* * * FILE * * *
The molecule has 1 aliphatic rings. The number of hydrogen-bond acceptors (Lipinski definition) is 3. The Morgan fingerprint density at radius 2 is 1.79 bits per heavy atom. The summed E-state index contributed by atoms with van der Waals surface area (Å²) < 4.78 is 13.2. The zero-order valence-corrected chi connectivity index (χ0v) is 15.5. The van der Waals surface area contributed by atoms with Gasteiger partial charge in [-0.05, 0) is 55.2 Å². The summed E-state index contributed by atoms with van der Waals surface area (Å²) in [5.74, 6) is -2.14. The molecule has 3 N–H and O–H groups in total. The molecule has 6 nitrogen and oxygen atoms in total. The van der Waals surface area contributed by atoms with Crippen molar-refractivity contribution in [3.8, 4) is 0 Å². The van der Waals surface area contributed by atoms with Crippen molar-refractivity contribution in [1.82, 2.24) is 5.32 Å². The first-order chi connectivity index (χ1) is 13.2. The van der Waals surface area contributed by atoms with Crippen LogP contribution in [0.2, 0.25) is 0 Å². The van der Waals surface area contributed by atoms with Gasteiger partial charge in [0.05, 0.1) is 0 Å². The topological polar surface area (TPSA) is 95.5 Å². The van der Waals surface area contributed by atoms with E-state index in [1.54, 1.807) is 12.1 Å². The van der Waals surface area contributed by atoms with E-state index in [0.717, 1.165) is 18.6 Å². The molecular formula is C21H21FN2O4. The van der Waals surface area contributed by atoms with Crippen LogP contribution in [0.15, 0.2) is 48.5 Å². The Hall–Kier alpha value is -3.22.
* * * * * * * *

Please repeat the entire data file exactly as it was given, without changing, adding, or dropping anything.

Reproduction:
The molecule has 1 aliphatic rings. The number of hydrogen-bond acceptors (Lipinski definition) is 3. The Morgan fingerprint density at radius 2 is 1.79 bits per heavy atom. The summed E-state index contributed by atoms with van der Waals surface area (Å²) < 4.78 is 13.2. The zero-order valence-corrected chi connectivity index (χ0v) is 15.5. The van der Waals surface area contributed by atoms with Gasteiger partial charge in [-0.05, 0) is 55.2 Å². The summed E-state index contributed by atoms with van der Waals surface area (Å²) in [5.74, 6) is -2.14. The molecule has 3 N–H and O–H groups in total. The molecule has 6 nitrogen and oxygen atoms in total. The van der Waals surface area contributed by atoms with Crippen molar-refractivity contribution in [3.8, 4) is 0 Å². The van der Waals surface area contributed by atoms with Crippen molar-refractivity contribution in [1.82, 2.24) is 5.32 Å². The first-order chi connectivity index (χ1) is 13.2. The van der Waals surface area contributed by atoms with Crippen LogP contribution in [0.2, 0.25) is 0 Å². The van der Waals surface area contributed by atoms with Gasteiger partial charge in [0.05, 0.1) is 0 Å². The topological polar surface area (TPSA) is 95.5 Å². The van der Waals surface area contributed by atoms with E-state index in [1.54, 1.807) is 12.1 Å². The van der Waals surface area contributed by atoms with E-state index in [0.717, 1.165) is 18.6 Å². The molecular formula is C21H21FN2O4. The van der Waals surface area contributed by atoms with Crippen LogP contribution in [0.15, 0.2) is 48.5 Å². The Hall–Kier alpha value is -3.22.